Pragmatic Mood Variation in Bilingual and Monolingual Yucatec Spanish
While linguists (e.g. Michnowicz 2009, 2012; Solomon 1996, 1999; Klee 2009) have described some of the unique features of Yucatec Spanish related to the lexicon , the phonetic system, and syntactic structure, but no work has focused on pragmatics in this variety. The current study utilizes semantic/pragmatic interviews to investigate four cases of pragmatic mood alternation: Suspended Assertion, Reportative Distance, Individualized Reference, and Reactional Assertions. The results examined suggest important differences between monolingual and bilingual speaker reaction to pragmatic triggers. The bilingual Yucatec Maya/Spanish speakers’ perception of pragmatic change in mood varies between the four groups of pragmatic effects; the bilingual speakers were sensitive to Reactional Assertions and Reportative Distance but not sensitive to changes in Suspended Assertion or Individualized Reference. This demonstrates a difference in pragmatic sensitivity to mood selection between bilingual and monolingual speakers of this contact variety. Specifically, bilingual speakers select mood that patterns with monolingual speakers when it is syntactically motivated, but their mood selection differs in areas where this selection pragmatically motivated.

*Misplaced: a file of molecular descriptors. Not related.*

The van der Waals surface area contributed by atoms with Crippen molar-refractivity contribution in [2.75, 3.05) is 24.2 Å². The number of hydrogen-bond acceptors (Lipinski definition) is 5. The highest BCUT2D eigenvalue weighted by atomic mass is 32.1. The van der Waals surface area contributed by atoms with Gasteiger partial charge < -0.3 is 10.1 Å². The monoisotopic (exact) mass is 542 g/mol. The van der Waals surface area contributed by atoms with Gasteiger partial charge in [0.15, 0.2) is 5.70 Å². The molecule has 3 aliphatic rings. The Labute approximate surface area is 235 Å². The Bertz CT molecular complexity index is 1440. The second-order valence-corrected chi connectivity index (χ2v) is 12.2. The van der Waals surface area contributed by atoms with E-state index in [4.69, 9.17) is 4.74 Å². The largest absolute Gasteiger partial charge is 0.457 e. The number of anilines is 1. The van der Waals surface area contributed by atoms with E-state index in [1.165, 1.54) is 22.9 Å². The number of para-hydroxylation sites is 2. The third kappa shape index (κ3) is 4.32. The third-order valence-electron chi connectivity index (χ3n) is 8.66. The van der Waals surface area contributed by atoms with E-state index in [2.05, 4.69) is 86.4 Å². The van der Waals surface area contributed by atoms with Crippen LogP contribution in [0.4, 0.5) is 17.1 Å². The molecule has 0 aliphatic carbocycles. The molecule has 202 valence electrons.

Authors who publish with this journal agree to the following terms:
- Authors retain copyright and grant the journal right of first publication with the work simultaneously licensed under a Creative Commons Attribution License that allows others to share the work with an acknowledgement of the work's authorship and initial publication in this journal.
- Authors are able to enter into separate, additional contractual arrangements for the non-exclusive distribution of the journal's published version of the work (e.g., post it to an institutional repository or publish it in a book), with an acknowledgement of its initial publication in this journal.
- Authors are permitted and encouraged to post their work online (e.g., in institutional repositories or on their website) prior to and during the submission process, as it can lead to productive exchanges, as well as earlier and greater citation of published work (See The Effect of Open Access).